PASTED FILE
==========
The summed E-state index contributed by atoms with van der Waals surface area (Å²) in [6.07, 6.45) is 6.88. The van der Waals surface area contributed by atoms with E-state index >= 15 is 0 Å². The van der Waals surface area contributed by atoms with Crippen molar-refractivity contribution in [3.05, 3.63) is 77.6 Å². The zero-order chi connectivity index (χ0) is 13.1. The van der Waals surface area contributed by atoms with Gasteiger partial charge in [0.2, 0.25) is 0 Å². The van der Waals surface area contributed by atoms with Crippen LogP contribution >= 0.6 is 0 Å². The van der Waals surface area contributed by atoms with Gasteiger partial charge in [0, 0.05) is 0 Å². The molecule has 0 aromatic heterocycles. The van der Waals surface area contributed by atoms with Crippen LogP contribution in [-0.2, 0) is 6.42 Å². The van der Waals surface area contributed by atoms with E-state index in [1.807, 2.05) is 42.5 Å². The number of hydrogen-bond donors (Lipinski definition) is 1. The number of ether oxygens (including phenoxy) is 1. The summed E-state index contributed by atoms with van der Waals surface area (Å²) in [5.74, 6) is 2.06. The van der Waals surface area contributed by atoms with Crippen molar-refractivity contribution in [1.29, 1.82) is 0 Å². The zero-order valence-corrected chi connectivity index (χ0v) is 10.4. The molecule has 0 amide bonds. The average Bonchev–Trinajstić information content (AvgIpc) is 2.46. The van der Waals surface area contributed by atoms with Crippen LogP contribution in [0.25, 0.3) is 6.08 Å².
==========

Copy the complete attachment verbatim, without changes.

The summed E-state index contributed by atoms with van der Waals surface area (Å²) in [6.07, 6.45) is 6.88. The van der Waals surface area contributed by atoms with E-state index >= 15 is 0 Å². The van der Waals surface area contributed by atoms with Crippen molar-refractivity contribution in [3.05, 3.63) is 77.6 Å². The zero-order chi connectivity index (χ0) is 13.1. The van der Waals surface area contributed by atoms with Gasteiger partial charge in [0.2, 0.25) is 0 Å². The van der Waals surface area contributed by atoms with Crippen LogP contribution >= 0.6 is 0 Å². The van der Waals surface area contributed by atoms with Gasteiger partial charge in [0, 0.05) is 0 Å². The molecule has 0 aromatic heterocycles. The van der Waals surface area contributed by atoms with Crippen LogP contribution in [-0.2, 0) is 6.42 Å². The van der Waals surface area contributed by atoms with E-state index in [1.807, 2.05) is 42.5 Å². The number of hydrogen-bond donors (Lipinski definition) is 1. The number of ether oxygens (including phenoxy) is 1. The summed E-state index contributed by atoms with van der Waals surface area (Å²) in [5.74, 6) is 2.06. The van der Waals surface area contributed by atoms with Crippen molar-refractivity contribution in [1.29, 1.82) is 0 Å². The zero-order valence-corrected chi connectivity index (χ0v) is 10.4. The molecule has 0 amide bonds. The average Bonchev–Trinajstić information content (AvgIpc) is 2.46. The van der Waals surface area contributed by atoms with Crippen LogP contribution in [0.25, 0.3) is 6.08 Å².